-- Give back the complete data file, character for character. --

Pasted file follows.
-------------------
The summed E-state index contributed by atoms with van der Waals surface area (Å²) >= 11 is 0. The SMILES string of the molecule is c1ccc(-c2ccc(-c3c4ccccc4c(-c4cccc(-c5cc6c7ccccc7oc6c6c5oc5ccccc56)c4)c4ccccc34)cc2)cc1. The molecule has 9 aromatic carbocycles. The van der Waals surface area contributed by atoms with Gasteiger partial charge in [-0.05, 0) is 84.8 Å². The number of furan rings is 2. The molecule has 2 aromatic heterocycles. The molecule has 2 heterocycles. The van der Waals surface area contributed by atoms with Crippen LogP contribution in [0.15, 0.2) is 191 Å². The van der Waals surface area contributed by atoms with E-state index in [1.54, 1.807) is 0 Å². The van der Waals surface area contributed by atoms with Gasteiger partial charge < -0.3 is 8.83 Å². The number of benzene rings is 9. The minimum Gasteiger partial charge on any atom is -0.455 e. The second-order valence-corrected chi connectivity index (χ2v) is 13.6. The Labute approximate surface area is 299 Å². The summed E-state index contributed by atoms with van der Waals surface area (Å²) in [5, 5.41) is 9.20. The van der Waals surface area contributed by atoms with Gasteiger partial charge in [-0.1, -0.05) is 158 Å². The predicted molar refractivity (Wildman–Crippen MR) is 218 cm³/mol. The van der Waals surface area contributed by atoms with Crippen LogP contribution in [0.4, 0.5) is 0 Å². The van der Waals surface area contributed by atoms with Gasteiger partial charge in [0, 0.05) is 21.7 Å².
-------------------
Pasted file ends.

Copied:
The summed E-state index contributed by atoms with van der Waals surface area (Å²) >= 11 is 0. The SMILES string of the molecule is c1ccc(-c2ccc(-c3c4ccccc4c(-c4cccc(-c5cc6c7ccccc7oc6c6c5oc5ccccc56)c4)c4ccccc34)cc2)cc1. The molecule has 9 aromatic carbocycles. The van der Waals surface area contributed by atoms with Gasteiger partial charge in [-0.05, 0) is 84.8 Å². The number of furan rings is 2. The molecule has 2 aromatic heterocycles. The molecule has 2 heterocycles. The van der Waals surface area contributed by atoms with Crippen LogP contribution in [0.15, 0.2) is 191 Å². The van der Waals surface area contributed by atoms with E-state index in [1.54, 1.807) is 0 Å². The van der Waals surface area contributed by atoms with Gasteiger partial charge < -0.3 is 8.83 Å². The number of benzene rings is 9. The minimum Gasteiger partial charge on any atom is -0.455 e. The second-order valence-corrected chi connectivity index (χ2v) is 13.6. The Labute approximate surface area is 299 Å². The summed E-state index contributed by atoms with van der Waals surface area (Å²) in [5, 5.41) is 9.20. The van der Waals surface area contributed by atoms with Gasteiger partial charge in [-0.1, -0.05) is 158 Å². The predicted molar refractivity (Wildman–Crippen MR) is 218 cm³/mol. The van der Waals surface area contributed by atoms with Crippen LogP contribution in [0.4, 0.5) is 0 Å². The van der Waals surface area contributed by atoms with Gasteiger partial charge in [0, 0.05) is 21.7 Å².